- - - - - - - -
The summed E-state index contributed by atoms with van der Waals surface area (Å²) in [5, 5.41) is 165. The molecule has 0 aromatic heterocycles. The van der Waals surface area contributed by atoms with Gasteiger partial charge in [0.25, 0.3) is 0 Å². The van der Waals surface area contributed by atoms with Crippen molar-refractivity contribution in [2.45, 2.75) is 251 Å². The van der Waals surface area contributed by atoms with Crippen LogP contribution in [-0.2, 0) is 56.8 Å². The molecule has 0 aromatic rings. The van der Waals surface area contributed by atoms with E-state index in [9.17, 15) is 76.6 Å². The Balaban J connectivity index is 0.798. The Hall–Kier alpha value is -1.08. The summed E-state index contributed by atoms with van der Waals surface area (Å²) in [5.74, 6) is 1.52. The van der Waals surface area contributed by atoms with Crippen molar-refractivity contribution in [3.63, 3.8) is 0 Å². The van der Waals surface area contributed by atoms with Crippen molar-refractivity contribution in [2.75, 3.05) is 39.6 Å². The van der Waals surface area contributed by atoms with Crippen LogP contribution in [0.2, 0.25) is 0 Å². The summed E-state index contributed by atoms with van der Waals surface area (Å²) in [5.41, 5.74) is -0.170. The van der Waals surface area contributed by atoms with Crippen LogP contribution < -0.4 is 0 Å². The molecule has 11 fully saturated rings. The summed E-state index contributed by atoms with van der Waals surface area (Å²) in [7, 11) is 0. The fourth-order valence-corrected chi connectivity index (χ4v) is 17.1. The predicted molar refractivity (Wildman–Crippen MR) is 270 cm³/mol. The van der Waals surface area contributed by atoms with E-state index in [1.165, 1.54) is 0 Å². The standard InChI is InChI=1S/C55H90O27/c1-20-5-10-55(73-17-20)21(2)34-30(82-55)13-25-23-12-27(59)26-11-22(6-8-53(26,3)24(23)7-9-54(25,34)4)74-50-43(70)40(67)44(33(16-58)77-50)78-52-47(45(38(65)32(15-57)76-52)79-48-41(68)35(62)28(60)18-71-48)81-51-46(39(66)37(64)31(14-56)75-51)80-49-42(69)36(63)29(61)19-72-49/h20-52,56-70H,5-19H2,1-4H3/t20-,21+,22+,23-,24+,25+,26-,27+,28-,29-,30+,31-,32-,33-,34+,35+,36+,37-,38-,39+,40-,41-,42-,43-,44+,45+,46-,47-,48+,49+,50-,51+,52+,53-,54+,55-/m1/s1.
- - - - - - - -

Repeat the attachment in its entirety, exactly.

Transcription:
The summed E-state index contributed by atoms with van der Waals surface area (Å²) in [5, 5.41) is 165. The molecule has 0 aromatic heterocycles. The van der Waals surface area contributed by atoms with Gasteiger partial charge in [0.25, 0.3) is 0 Å². The van der Waals surface area contributed by atoms with Crippen molar-refractivity contribution in [2.45, 2.75) is 251 Å². The van der Waals surface area contributed by atoms with Crippen LogP contribution in [-0.2, 0) is 56.8 Å². The molecule has 0 aromatic rings. The van der Waals surface area contributed by atoms with E-state index in [9.17, 15) is 76.6 Å². The Balaban J connectivity index is 0.798. The Hall–Kier alpha value is -1.08. The summed E-state index contributed by atoms with van der Waals surface area (Å²) in [5.74, 6) is 1.52. The van der Waals surface area contributed by atoms with Crippen molar-refractivity contribution in [3.63, 3.8) is 0 Å². The van der Waals surface area contributed by atoms with Crippen molar-refractivity contribution in [2.75, 3.05) is 39.6 Å². The van der Waals surface area contributed by atoms with Crippen LogP contribution in [0.2, 0.25) is 0 Å². The summed E-state index contributed by atoms with van der Waals surface area (Å²) in [5.41, 5.74) is -0.170. The van der Waals surface area contributed by atoms with Crippen LogP contribution < -0.4 is 0 Å². The molecule has 11 fully saturated rings. The summed E-state index contributed by atoms with van der Waals surface area (Å²) in [7, 11) is 0. The fourth-order valence-corrected chi connectivity index (χ4v) is 17.1. The predicted molar refractivity (Wildman–Crippen MR) is 270 cm³/mol. The van der Waals surface area contributed by atoms with E-state index in [1.165, 1.54) is 0 Å². The standard InChI is InChI=1S/C55H90O27/c1-20-5-10-55(73-17-20)21(2)34-30(82-55)13-25-23-12-27(59)26-11-22(6-8-53(26,3)24(23)7-9-54(25,34)4)74-50-43(70)40(67)44(33(16-58)77-50)78-52-47(45(38(65)32(15-57)76-52)79-48-41(68)35(62)28(60)18-71-48)81-51-46(39(66)37(64)31(14-56)75-51)80-49-42(69)36(63)29(61)19-72-49/h20-52,56-70H,5-19H2,1-4H3/t20-,21+,22+,23-,24+,25+,26-,27+,28-,29-,30+,31-,32-,33-,34+,35+,36+,37-,38-,39+,40-,41-,42-,43-,44+,45+,46-,47-,48+,49+,50-,51+,52+,53-,54+,55-/m1/s1.